Kinder Morgan leaving Burnaby Mountain ahead of injunction deadline


Crews from Kinder Morgan began leaving Burnaby Mountain today, with the company saying they won’t be finish testing on their second drilling site and clear out of the area by the Dec. 1 injunction deadline.

“We got done what we needed to get done. We would have liked to finish our other study, but we believe we got what we needed to meet the filing requirements,” says Ali Hounsell, a spokesperson for the Trans Mountain project.

Hounsell says that Kinder Morgan is confident that the research they were able to do on the first drilling site will meet the National Energy Board requirements.

READ MORE: Charges thrown out for those crossing injunction line on Burnaby Mountain

Kinder Morgan had requested an extension to their injunction that barred protesters from entering a site where they were drilling holes to obtain soil samples. The company is applying to expand their Trans Mountain pipeline, and have proposed their new route go through a two-kilometre strip of Burnaby Mountain rather than residential areas.

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But Kinder Morgan had their extension request denied and have decided against trying to continue the work without an injunction in place. They’ve faced daily protests in the past week while testing was ongoing, along with strong opposition from aboriginal groups and local politicians.

Burnaby Mayor says he’ll stand in front of a bulldozer to stop Kinder Morgan expansion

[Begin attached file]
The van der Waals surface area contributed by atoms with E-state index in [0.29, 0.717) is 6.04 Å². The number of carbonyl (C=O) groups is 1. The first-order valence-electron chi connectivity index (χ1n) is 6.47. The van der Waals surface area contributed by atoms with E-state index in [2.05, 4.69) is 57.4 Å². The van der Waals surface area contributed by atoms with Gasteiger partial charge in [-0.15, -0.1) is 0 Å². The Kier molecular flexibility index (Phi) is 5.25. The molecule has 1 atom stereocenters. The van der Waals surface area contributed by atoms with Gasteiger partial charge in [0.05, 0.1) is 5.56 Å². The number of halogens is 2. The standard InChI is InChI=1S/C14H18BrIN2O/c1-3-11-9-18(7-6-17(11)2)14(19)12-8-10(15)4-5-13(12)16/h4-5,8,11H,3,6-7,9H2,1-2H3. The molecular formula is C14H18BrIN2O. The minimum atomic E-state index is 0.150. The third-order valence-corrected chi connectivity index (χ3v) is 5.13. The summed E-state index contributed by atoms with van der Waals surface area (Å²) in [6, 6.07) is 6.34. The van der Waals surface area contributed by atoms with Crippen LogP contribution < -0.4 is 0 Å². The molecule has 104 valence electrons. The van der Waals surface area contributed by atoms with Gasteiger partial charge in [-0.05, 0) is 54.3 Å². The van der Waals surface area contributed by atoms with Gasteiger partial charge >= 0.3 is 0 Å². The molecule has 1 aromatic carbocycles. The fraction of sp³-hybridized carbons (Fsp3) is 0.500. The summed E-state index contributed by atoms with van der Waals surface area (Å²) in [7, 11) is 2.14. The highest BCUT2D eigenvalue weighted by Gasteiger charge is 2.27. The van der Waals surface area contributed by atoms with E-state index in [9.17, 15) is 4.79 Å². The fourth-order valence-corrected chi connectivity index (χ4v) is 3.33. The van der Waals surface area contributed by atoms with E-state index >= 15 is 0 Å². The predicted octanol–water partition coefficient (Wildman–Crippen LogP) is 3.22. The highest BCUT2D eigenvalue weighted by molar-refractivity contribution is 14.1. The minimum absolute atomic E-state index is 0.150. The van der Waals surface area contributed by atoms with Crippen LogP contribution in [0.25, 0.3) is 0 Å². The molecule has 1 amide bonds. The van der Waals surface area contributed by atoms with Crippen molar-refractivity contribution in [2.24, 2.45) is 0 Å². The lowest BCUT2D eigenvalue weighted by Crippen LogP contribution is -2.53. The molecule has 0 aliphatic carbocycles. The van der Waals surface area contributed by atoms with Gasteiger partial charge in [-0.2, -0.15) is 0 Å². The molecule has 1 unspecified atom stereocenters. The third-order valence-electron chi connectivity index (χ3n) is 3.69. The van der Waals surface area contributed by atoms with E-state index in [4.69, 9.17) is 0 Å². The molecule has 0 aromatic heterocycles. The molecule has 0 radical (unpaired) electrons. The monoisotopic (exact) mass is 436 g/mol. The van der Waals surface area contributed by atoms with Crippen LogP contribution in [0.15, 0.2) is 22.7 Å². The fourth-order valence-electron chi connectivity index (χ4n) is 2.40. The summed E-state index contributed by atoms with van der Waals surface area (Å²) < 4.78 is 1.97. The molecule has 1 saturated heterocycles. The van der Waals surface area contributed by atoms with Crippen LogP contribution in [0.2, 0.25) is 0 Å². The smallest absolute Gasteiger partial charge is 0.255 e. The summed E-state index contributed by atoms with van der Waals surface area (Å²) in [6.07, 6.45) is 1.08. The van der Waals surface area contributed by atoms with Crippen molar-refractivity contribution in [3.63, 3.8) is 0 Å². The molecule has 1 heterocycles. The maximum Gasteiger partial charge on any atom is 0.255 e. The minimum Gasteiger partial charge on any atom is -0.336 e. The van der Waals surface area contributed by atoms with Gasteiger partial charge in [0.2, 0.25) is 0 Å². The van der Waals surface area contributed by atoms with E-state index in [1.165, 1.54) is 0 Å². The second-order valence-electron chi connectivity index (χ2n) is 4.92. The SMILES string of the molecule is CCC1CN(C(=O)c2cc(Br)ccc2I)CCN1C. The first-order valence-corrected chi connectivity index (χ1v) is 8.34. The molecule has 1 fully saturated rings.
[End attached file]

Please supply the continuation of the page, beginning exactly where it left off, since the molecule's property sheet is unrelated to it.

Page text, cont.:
“They should be pretty darn worried,” says SFU professor Stephen Collis, one of the main organizers of the protesters this week.

“If this is the resistance they got to simply testing and making a proposal, what would happen if they actually tried to build a pipeline?”

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More than 100 people were arrested by the RCMP since the injunction began, but most were thrown out by a judge yesterday because the GPS coordinates Kinder Morgan originally provided for the injunction were incorrect.

WATCH: Court decision on Thursday favoured Kinder Morgan protests. Jill Bennett reports.

Policing costs exceeded $100,000 per day, but Hounsell says Kinder Morgan hasn’t been asked to pay for any of the costs yet. For their part, Burnaby RCMP Staff Sgt. Maj. John Buis says he was generally happy with the relationship between protesters and police.

“Our plan was to make sure that the protesters were able to get their message across and we were able to facilitate that, and also make sure nobody got hurt,” he said.

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Collis, who said that a few protesters will still be charged, including those who broke the injunction twice, agreed.

“I know there were conflicts, the units here are trained to deal with mass situations and riots, people can be amped up pretty easily…but on the whole, the relationship was pretty good,” he said, adding that previously scheduled rallies on Burnaby Mountain this weekend would go ahead as planned.

Another thing both sides could agree on was the need to go to the top of the mountain and visit Horizons Restaurant, which has been closed for eight days.

READ MORE: Employees at Burnaby Mountain restaurant face uncertain employment

“I hope everyone, all the RCMP, all the media and all the activists get their [butts] to Horizons and support them,” says Collis.

Hounsell says Kinder Morgan will compensate the restaurant as well.